What happened

Shares of Chipotle Mexican Grill, Inc. (NYSE:CMG) are down 8.9% at 12:10 p.m. EDT on June 28, following yesterday's press release and presentation discussing the company's new strategies to reignite growth at the erstwhile high-growth burrito chain. After market close on June 27, Chipotle management held a call with analysts discussing the company's plans to relocate and consolidate its headquarters, the closure of 55 to 65 existing restaurants, its plans for marketing and promotion, and new menu item development. 

So what

A combination of things likely impacted the market's view of Chipotle's stock following the presentation of its new strategy. To start, the company announced it would close between 55 and 65 existing restaurants, including all five of its Pizzeria Locale locations outside the Denver area, over the next several quarters.

Worker making a burrito on a Chipotle food prep line.

Image source: Chipotle.

The headquarters consolidation, which includes the relocation of its Denver and New York corporate offices to a single location in Southern California, and the restaurant closures and other "unusual items" will cost between $115 million and $135 million over the next several quarters.

This shift away from Pizzeria Locale, which had been viewed as a potential source of growth beyond the Chipotle brand, along with the closure of so many Chipotle locations after years of steady growth, has been getting almost all of the attention from the financial medial today. That's likely driving at least some investors to click the "sell" button. Furthermore, the stock has surged since Brian Niccol was announced as Chipotle's new CEO in mid-February:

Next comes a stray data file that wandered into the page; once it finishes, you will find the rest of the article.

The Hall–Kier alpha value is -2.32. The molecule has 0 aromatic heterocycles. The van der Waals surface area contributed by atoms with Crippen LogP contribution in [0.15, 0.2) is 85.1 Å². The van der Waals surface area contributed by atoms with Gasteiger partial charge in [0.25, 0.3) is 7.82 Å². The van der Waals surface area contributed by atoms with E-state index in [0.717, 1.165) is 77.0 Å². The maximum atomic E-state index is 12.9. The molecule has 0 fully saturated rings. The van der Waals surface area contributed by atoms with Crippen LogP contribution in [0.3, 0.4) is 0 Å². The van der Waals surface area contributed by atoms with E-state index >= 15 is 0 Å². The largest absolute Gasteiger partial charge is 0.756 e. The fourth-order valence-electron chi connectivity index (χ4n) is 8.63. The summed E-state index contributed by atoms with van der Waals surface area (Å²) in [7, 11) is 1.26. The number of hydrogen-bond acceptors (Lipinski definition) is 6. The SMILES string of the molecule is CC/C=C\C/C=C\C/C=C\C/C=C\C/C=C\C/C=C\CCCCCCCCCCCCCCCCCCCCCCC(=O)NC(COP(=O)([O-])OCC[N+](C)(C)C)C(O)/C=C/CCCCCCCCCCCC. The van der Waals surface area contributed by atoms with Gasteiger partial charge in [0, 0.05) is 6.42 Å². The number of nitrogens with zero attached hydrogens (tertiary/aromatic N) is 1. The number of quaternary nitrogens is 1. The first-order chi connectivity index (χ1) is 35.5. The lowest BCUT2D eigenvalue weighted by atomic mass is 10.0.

CMG Chart

CMG data by YCharts

Even after today's sell-off, Chipotle's stock is one of the best-performing chain restaurant stocks this year, up almost 45%. 

Now what

After multiple years of failing to establish positive traction with eaters, it seems this new strategy has made plenty of investors anxious. The irony is, Niccol was specifically hired to take action and establish a plan to reignite traffic growth in Chipotle's restaurants with food innovation, improved operations to leverage digital ordering and fulfillment, and more aggressive marketing. 

Niccol led a very successful turnaround at Taco Bell prior to Chipotle, improving its relevance with young restaurant goers and increasing sales and profits substantially during his tenure. And he was brought in to do essentially what the market seems to be selling on today: Increase Chipotle's marketing efforts (and likely the spend), invest in digital order fulfillment and delivery partners, and expand the menu to appeal to more customers, including adding items like milkshakes that haven't typically been associated with the burrito chain. The company's strategy also includes driving costs down, and utilizing technology to help drive operating efficiencies higher. 

Niccol was hired to do at Chipotle what he accomplished at Taco Bell. And while there's little doubt it will be harder to accomplish at Chipotle, based on its "food with integrity" motto and focus on natural ingredients, the company's restaurant economics remain some of the most compelling in the industry, generating margins -- even as they remain well-below the pre-2015 peak -- that are the envy of many competitors. 

Even after today's drop, Chipotle stock trades at a rich valuation of nearly 49 times expected 2018 earnings. But if Niccol's strategy pays off and Chipotle can start growing traffic again, today's price could look like a bargain in a few years.

Can Chipotle execute on this new strategy? We haven't seen the brand get much traction with prior attempts over the past couple of years, but Niccol's history of success is why he was given the big chair. It's time to see if he can do a Taco Bell redux at Chipotle. 

Jason Hall owns shares of Chipotle Mexican Grill. The Motley Fool owns shares of and recommends Chipotle Mexican Grill. The Motley Fool has a disclosure policy.